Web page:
There needs to be a better way of thinking about risk when analysing equities. My view is that the true risks to an equity’s cash flows vary hugely and judging those risks is a hugely underestimated part of the equity analysis process. ERPs should vary substantially from stock to stock based on a qualitative assessment of their company specific risk.
Our “Franchise Power” theme looks for where we believe the true risk to the company’s cash flows to be extremely low, and the risk of sizeable capital loss substantially minimised. These are companies which are proven winners in their space, where the end markets are reliable and where the chances of disruption are minimal. These are Warren Buffet’s “economic castles”, “surrounded by unbreachable moats”. At current valuations we find today’s free cash flow yields (that which is truly available to return to shareholders each year) on these equities are typically in the region of 4- 6% – considerably higher than the approximate 2% yields on the same company’s 10-year corporate bonds.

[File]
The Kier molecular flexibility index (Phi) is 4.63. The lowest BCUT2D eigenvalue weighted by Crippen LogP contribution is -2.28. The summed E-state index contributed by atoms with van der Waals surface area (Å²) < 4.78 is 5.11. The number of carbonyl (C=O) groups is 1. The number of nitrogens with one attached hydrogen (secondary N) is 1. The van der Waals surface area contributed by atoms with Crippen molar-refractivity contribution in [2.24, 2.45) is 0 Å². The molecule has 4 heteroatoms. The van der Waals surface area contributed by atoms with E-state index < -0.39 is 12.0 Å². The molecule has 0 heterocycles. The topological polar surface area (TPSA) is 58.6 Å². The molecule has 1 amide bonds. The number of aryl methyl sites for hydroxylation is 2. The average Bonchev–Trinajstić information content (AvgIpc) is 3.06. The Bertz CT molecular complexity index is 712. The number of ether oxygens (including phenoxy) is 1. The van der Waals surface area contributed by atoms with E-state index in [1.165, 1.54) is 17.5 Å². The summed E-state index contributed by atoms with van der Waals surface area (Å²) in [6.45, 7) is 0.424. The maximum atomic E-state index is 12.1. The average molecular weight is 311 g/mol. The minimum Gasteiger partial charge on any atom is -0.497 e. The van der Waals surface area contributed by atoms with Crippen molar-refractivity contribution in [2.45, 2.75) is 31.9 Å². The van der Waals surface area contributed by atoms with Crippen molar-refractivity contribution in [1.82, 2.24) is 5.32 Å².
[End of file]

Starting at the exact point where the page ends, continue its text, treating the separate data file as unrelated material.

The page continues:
While there are some theoretical additional risks to equity cash flows versus bonds, in these examples we believe they are far outweighed by the superior yields and, importantly, the potential for long-term growth. These are relatively non-speculative investments in ungeared companies which are in control of their own destinies. They are worlds apart from the far riskier, more speculative end of the equity spectrum, yet often they are valued using exactly the same framework.
In short, the market does a poor job in assessing the differing risk profiles of equities. There is a tendency to see all equities as one asset class of homogenous risk; a tendency we work hard to avoid. If an equity’s cash flows are only mildly riskier than bonds, why shouldn’t they be valued as such, and a minimal equity risk premium be used when discounting them back to their value today? At current levels, we believe such equities should form a key component of the prudent investor’s balanced portfolio, even in an uncertain world of both challenges and change.